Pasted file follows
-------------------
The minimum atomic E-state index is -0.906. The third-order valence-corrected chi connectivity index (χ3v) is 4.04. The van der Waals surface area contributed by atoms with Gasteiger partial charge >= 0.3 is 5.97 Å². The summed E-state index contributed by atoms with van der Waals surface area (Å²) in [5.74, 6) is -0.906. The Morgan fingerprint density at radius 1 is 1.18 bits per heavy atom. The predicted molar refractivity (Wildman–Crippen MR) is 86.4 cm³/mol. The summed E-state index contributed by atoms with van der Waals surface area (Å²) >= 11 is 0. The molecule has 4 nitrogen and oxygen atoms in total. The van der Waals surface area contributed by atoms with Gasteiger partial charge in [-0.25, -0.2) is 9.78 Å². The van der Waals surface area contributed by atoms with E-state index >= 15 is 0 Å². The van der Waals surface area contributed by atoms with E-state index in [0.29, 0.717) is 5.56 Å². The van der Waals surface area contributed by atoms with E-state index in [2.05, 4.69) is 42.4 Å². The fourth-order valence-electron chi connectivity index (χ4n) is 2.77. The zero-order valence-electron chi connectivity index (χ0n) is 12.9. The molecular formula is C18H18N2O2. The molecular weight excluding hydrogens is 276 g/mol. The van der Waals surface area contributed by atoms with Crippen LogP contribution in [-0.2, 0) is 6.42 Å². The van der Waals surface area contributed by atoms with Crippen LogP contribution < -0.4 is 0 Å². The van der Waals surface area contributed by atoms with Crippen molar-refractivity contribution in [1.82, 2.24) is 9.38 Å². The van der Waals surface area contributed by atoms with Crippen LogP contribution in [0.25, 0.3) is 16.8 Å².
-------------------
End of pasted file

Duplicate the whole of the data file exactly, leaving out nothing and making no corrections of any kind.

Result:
The minimum atomic E-state index is -0.906. The third-order valence-corrected chi connectivity index (χ3v) is 4.04. The van der Waals surface area contributed by atoms with Gasteiger partial charge >= 0.3 is 5.97 Å². The summed E-state index contributed by atoms with van der Waals surface area (Å²) in [5.74, 6) is -0.906. The Morgan fingerprint density at radius 1 is 1.18 bits per heavy atom. The predicted molar refractivity (Wildman–Crippen MR) is 86.4 cm³/mol. The summed E-state index contributed by atoms with van der Waals surface area (Å²) >= 11 is 0. The molecule has 4 nitrogen and oxygen atoms in total. The van der Waals surface area contributed by atoms with Gasteiger partial charge in [-0.25, -0.2) is 9.78 Å². The van der Waals surface area contributed by atoms with E-state index >= 15 is 0 Å². The van der Waals surface area contributed by atoms with E-state index in [0.29, 0.717) is 5.56 Å². The van der Waals surface area contributed by atoms with E-state index in [2.05, 4.69) is 42.4 Å². The fourth-order valence-electron chi connectivity index (χ4n) is 2.77. The zero-order valence-electron chi connectivity index (χ0n) is 12.9. The molecular formula is C18H18N2O2. The molecular weight excluding hydrogens is 276 g/mol. The van der Waals surface area contributed by atoms with Crippen LogP contribution in [-0.2, 0) is 6.42 Å². The van der Waals surface area contributed by atoms with Crippen LogP contribution < -0.4 is 0 Å². The van der Waals surface area contributed by atoms with Crippen molar-refractivity contribution in [1.82, 2.24) is 9.38 Å². The van der Waals surface area contributed by atoms with Crippen LogP contribution in [0.25, 0.3) is 16.8 Å².